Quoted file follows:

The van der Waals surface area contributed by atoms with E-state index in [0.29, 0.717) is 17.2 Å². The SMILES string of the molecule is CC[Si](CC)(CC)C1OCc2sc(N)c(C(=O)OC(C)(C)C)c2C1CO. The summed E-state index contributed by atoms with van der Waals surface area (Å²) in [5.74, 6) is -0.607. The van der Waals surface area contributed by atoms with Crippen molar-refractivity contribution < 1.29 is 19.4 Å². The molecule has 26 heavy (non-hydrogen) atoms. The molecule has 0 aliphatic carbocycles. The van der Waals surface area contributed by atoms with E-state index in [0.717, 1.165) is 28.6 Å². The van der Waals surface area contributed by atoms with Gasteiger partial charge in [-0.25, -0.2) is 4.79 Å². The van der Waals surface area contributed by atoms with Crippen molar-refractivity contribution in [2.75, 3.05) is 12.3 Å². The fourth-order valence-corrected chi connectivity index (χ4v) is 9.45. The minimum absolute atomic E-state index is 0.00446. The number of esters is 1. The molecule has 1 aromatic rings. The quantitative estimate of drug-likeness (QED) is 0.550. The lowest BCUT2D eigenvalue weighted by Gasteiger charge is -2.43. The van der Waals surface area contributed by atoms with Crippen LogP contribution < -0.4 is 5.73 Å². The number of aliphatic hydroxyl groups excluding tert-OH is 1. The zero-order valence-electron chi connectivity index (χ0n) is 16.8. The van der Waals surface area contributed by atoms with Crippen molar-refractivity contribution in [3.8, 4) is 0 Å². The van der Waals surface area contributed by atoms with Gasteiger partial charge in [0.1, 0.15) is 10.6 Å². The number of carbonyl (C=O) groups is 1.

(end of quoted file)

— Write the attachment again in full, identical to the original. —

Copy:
The van der Waals surface area contributed by atoms with E-state index in [0.29, 0.717) is 17.2 Å². The SMILES string of the molecule is CC[Si](CC)(CC)C1OCc2sc(N)c(C(=O)OC(C)(C)C)c2C1CO. The summed E-state index contributed by atoms with van der Waals surface area (Å²) in [5.74, 6) is -0.607. The van der Waals surface area contributed by atoms with Crippen molar-refractivity contribution < 1.29 is 19.4 Å². The molecule has 26 heavy (non-hydrogen) atoms. The molecule has 0 aliphatic carbocycles. The van der Waals surface area contributed by atoms with E-state index in [0.717, 1.165) is 28.6 Å². The van der Waals surface area contributed by atoms with Gasteiger partial charge in [-0.25, -0.2) is 4.79 Å². The van der Waals surface area contributed by atoms with Crippen molar-refractivity contribution in [2.75, 3.05) is 12.3 Å². The fourth-order valence-corrected chi connectivity index (χ4v) is 9.45. The minimum absolute atomic E-state index is 0.00446. The number of esters is 1. The molecule has 1 aromatic rings. The quantitative estimate of drug-likeness (QED) is 0.550. The lowest BCUT2D eigenvalue weighted by Gasteiger charge is -2.43. The van der Waals surface area contributed by atoms with Crippen LogP contribution < -0.4 is 5.73 Å². The number of aliphatic hydroxyl groups excluding tert-OH is 1. The zero-order valence-electron chi connectivity index (χ0n) is 16.8. The van der Waals surface area contributed by atoms with Crippen molar-refractivity contribution in [3.8, 4) is 0 Å². The van der Waals surface area contributed by atoms with Gasteiger partial charge in [0.1, 0.15) is 10.6 Å². The number of carbonyl (C=O) groups is 1.